Ringing in the ear, or tinnitus, is a widespread condition that affects an estimated 50 million Americans. Some people describe it as a hissing, roaring, whooshing or buzzing sound instead of ringing. It may be sporadic or constant, and is a symptom of an underlying condition rather than a disease itself. There are many factors that can cause tinnitus.
What Are the Causes of Tinnitus?
Tinnitus is categorized as being either pulsatile or nonpulsatile.
Nonpulsatile tinnitus – ringing in the ears not accompanied by any type of rhythm – is most common. It can be caused by a variety of conditions including:
- Presbycusis (age-related hearing loss).
- Noise exposure.
- Impacted earwax.
- Otosclerosis (stiffening of the bones in the middle ear).
- Meniere’s disease.
- TMJ disorders.
- Ototoxic medications.
- Thyroid conditions.
- Head or neck trauma.
- Acoustic neuromas.
Pulsatile tinnitus – hearing the sound of your own pulse in your ear – is fairly rare. It is caused by abnormal blood flow within the vessels of the neck, head, or inside the ear. Possible causes include:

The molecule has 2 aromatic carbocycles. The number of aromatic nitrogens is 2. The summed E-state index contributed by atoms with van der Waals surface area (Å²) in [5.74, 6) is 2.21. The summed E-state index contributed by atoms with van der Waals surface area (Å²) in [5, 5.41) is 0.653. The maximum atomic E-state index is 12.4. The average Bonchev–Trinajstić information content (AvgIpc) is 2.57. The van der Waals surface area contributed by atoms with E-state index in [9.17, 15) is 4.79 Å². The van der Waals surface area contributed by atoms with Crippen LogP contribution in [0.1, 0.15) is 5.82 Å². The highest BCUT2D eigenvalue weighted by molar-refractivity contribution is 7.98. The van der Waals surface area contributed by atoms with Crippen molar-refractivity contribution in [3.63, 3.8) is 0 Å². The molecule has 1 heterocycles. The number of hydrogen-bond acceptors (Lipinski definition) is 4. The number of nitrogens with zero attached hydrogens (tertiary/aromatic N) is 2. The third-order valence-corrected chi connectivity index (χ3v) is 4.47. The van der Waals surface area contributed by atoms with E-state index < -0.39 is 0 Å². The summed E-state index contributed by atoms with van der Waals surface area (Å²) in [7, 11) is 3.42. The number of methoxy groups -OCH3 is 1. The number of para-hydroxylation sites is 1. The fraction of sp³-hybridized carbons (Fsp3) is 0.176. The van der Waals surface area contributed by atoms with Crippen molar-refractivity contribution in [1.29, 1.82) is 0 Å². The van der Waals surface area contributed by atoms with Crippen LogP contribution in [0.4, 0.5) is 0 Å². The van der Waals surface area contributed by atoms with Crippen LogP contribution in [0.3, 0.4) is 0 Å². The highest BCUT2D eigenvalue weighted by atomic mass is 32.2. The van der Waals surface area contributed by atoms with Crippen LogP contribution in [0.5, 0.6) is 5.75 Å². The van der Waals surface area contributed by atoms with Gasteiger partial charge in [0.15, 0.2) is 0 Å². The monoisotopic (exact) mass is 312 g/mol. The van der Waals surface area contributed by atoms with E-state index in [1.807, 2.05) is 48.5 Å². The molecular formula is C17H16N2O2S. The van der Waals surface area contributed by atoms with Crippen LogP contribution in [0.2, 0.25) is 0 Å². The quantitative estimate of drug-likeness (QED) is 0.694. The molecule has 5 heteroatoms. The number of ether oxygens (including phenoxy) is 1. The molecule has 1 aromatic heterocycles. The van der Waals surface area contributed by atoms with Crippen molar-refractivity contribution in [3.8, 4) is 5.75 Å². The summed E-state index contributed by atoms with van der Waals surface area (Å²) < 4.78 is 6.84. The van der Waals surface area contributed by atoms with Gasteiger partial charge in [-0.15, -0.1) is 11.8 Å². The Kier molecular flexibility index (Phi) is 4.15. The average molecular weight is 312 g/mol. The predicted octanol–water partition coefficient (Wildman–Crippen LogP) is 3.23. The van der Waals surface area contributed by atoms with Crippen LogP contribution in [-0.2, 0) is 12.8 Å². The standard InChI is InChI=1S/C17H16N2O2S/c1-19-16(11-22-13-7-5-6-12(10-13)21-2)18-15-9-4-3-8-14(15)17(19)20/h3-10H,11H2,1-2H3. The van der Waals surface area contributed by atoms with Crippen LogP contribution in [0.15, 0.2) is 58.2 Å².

- Fluid in the middle ear.
- Ear infections.
- High blood pressure.
- Head and neck tumors.
- Blocked arteries.
- Vascular abnormalities such as AV malformations or aneurysms
How Is Tinnitus Treated?
Tinnitus can’t be cured, but there are treatments that make it less of a distraction. The approach taken depends on the underlying condition responsible for the ringing in your ears. Sometimes, simple steps like removing built-up earwax or switching to a new medication can markedly decrease symptoms.
Others benefit from noise suppression therapy or masking techniques designed to cover up the ringing noise. White noise machines, fans, air conditioners and humidifiers are all popular, easy to use options.
Tinnitus retraining devices, which rely on patterned tones, are a newer technique that has proven beneficial to many patients.
Hearing aids are also helpful for people who suffer from tinnitus. Tinnitus is most often a symptom of hearing loss. Those who wear hearing aids find by amplifying environmental sounds, the internal tinnitus is often not heard. Additionally, hearing aids can be programmed with a tinnitus masking program. Tinnitus programs use sounds generated from the hearing aid to mask out the head noise (tinnitus) and give your brain soft relaxing input to listen to.
Call Comprehensive ENT at (804) 228-4480 for more information or to schedule an appointment.